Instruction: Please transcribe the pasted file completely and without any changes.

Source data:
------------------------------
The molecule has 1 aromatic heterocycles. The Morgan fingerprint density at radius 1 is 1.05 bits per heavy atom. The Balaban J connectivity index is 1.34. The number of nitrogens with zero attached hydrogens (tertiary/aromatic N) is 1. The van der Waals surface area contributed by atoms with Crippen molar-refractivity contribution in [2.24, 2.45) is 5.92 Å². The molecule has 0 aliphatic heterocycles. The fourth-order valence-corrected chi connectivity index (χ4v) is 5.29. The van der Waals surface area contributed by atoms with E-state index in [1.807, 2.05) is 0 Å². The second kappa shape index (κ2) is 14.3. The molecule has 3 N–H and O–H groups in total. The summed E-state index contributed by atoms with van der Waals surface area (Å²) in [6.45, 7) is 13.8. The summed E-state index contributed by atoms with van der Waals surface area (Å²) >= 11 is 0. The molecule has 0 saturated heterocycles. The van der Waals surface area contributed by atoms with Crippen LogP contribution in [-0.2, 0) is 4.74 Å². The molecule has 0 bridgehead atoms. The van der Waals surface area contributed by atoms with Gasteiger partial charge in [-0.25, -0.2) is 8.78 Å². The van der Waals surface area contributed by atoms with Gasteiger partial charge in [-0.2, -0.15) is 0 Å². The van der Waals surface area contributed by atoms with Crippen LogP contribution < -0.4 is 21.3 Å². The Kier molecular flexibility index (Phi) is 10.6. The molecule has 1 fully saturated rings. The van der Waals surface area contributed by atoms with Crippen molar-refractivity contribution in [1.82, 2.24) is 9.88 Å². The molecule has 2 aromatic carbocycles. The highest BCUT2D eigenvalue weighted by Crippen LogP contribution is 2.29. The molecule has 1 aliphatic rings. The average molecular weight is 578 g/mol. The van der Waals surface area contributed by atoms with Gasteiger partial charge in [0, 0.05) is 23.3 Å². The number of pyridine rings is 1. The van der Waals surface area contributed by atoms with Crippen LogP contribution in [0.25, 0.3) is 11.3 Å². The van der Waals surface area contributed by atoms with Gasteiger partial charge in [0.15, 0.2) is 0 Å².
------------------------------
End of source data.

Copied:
The molecule has 1 aromatic heterocycles. The Morgan fingerprint density at radius 1 is 1.05 bits per heavy atom. The Balaban J connectivity index is 1.34. The number of nitrogens with zero attached hydrogens (tertiary/aromatic N) is 1. The van der Waals surface area contributed by atoms with Crippen molar-refractivity contribution in [2.24, 2.45) is 5.92 Å². The molecule has 0 aliphatic heterocycles. The fourth-order valence-corrected chi connectivity index (χ4v) is 5.29. The van der Waals surface area contributed by atoms with E-state index in [1.807, 2.05) is 0 Å². The second kappa shape index (κ2) is 14.3. The molecule has 3 N–H and O–H groups in total. The summed E-state index contributed by atoms with van der Waals surface area (Å²) in [6.45, 7) is 13.8. The summed E-state index contributed by atoms with van der Waals surface area (Å²) >= 11 is 0. The molecule has 0 saturated heterocycles. The van der Waals surface area contributed by atoms with Crippen LogP contribution in [-0.2, 0) is 4.74 Å². The molecule has 0 bridgehead atoms. The van der Waals surface area contributed by atoms with Gasteiger partial charge in [-0.25, -0.2) is 8.78 Å². The van der Waals surface area contributed by atoms with Gasteiger partial charge in [-0.2, -0.15) is 0 Å². The van der Waals surface area contributed by atoms with Crippen LogP contribution < -0.4 is 21.3 Å². The Kier molecular flexibility index (Phi) is 10.6. The molecule has 1 fully saturated rings. The van der Waals surface area contributed by atoms with Crippen molar-refractivity contribution in [1.82, 2.24) is 9.88 Å². The molecule has 2 aromatic carbocycles. The highest BCUT2D eigenvalue weighted by Crippen LogP contribution is 2.29. The molecule has 1 aliphatic rings. The average molecular weight is 578 g/mol. The van der Waals surface area contributed by atoms with Gasteiger partial charge in [0, 0.05) is 23.3 Å². The number of pyridine rings is 1. The van der Waals surface area contributed by atoms with Crippen LogP contribution in [0.25, 0.3) is 11.3 Å². The van der Waals surface area contributed by atoms with Gasteiger partial charge in [0.15, 0.2) is 0 Å².